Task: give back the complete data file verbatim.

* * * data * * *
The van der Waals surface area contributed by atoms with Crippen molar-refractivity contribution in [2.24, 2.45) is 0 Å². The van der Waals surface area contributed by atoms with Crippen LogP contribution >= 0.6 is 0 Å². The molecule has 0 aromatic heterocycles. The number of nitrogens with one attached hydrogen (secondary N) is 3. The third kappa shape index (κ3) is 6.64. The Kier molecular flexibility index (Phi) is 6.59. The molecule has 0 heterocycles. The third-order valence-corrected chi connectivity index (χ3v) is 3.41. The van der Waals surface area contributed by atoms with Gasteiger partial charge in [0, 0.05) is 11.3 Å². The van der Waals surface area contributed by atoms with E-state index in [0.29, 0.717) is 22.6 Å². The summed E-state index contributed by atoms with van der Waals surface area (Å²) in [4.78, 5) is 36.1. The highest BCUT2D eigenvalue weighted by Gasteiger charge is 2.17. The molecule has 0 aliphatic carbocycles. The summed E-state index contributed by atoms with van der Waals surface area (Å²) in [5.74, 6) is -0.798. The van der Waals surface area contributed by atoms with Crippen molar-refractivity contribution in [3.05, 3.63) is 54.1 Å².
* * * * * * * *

The van der Waals surface area contributed by atoms with Crippen molar-refractivity contribution in [2.24, 2.45) is 0 Å². The van der Waals surface area contributed by atoms with Crippen LogP contribution >= 0.6 is 0 Å². The molecule has 0 aromatic heterocycles. The number of nitrogens with one attached hydrogen (secondary N) is 3. The third kappa shape index (κ3) is 6.64. The Kier molecular flexibility index (Phi) is 6.59. The molecule has 0 heterocycles. The third-order valence-corrected chi connectivity index (χ3v) is 3.41. The van der Waals surface area contributed by atoms with Gasteiger partial charge in [0, 0.05) is 11.3 Å². The van der Waals surface area contributed by atoms with E-state index in [0.29, 0.717) is 22.6 Å². The summed E-state index contributed by atoms with van der Waals surface area (Å²) in [4.78, 5) is 36.1. The highest BCUT2D eigenvalue weighted by Gasteiger charge is 2.17. The molecule has 0 aliphatic carbocycles. The summed E-state index contributed by atoms with van der Waals surface area (Å²) in [5.74, 6) is -0.798. The van der Waals surface area contributed by atoms with Crippen molar-refractivity contribution in [3.05, 3.63) is 54.1 Å².